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Op-Ed: Rise of disabilities among wealthy youth not surprising

By Calvin Wolf     Sep 23, 2014 in Health
A new report finds a surge in disabilities among wealthier youth, which is surprising some analysts. This trend should come as no surprise: A combination of better diagnostic abilities and competitive gamesmanship explain the boost.
More rich kids have a disability these days, reports Vox. The journal Pediatrics found an increase of 10.7 cases of disability per 1,000 children between 2001 and 2011, with most of the increase among higher-income youth. Interestingly, this is the first time that disability has increased more among the wealthy than the poor since measurements began in the 1950s.
The prevailing explanation is that rich parents have better access to doctors, meaning that their children's disabilities get diagnosed more often and more accurately. This especially makes sense in regard to mental disabilities, which are increasingly more common, since psychologists and psychiatrists are professionals who are more likely to be utilized by the rich. Poor people often lack the resources to seek professional mental health counseling and treatment. Paying for emergency treatment for asthma attacks and broken bones is one thing — but paying big bucks for a fancy therapist, whose results may be intangible, can be something else. Sadly, many families do not have the luxury of paying for therapy, antidepressants, and other, more "abstract," mental health treatments.
Additionally, from a more controversial standpoint, higher-income parents may more actively seek disability status for their children to provide them an edge in the classroom. Students with disabilities traditionally receive accommodations when it comes to classwork, homework, and test-taking. For those who still wonder why more and more rich kids are being diagnosed with ADD, ADHD, and other mental health problems, look at some of the accommodations these students can receive at school: Lighter course work, guided notes, additional time for assignments and tests, etc.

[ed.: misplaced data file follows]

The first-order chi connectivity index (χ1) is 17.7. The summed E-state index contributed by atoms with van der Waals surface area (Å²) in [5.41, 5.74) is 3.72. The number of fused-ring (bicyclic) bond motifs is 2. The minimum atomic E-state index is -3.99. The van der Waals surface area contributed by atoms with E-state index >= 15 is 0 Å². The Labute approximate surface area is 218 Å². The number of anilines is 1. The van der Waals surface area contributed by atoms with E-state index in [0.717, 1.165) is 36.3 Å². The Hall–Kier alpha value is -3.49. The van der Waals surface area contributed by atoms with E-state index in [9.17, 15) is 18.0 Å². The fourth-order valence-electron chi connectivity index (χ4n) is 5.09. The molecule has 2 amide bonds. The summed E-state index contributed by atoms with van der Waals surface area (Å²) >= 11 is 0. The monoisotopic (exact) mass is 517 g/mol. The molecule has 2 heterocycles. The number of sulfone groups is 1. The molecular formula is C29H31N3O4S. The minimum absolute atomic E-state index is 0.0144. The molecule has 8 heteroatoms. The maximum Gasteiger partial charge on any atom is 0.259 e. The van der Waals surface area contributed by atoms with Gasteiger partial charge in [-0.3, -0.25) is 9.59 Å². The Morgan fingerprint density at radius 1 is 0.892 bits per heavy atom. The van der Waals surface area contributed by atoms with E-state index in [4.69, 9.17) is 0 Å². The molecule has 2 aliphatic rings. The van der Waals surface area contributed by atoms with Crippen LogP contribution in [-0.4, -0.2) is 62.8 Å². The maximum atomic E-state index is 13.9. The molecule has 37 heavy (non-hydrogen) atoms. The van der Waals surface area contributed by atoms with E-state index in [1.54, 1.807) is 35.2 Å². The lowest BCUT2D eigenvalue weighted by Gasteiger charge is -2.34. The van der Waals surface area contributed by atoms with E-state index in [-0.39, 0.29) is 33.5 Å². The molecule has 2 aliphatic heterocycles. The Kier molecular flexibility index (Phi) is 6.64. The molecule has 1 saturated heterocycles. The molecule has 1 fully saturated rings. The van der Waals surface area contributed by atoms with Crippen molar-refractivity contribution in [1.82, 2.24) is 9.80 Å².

This is not to say that many, or even most, wealthy children with mental disabilities are not truly disabled, but that there may be an element of competition spurring wealthy parents, as opposed to non-wealthy parents, to seek an unfair advantage in terms of grades and access to teachers and school administrators. Some parents may "doctor shop" or encourage physicians to diagnose their children as having ADD, ADHD, or other conditions as a way to seek school accommodations. In our current climate of obsession with higher education and getting our progeny into "good" colleges, it stands to reason that parents will seek any available avenue to boost high school GPAs.
What we need is some investigative journalism on the possibility that wealthy parents may be trying to "game" the system by seeking school accommodations for their children in disproportionate amounts compared to non-wealthy parents.
This opinion article was written by an independent writer. The opinions and views expressed herein are those of the author and are not necessarily intended to reflect those of
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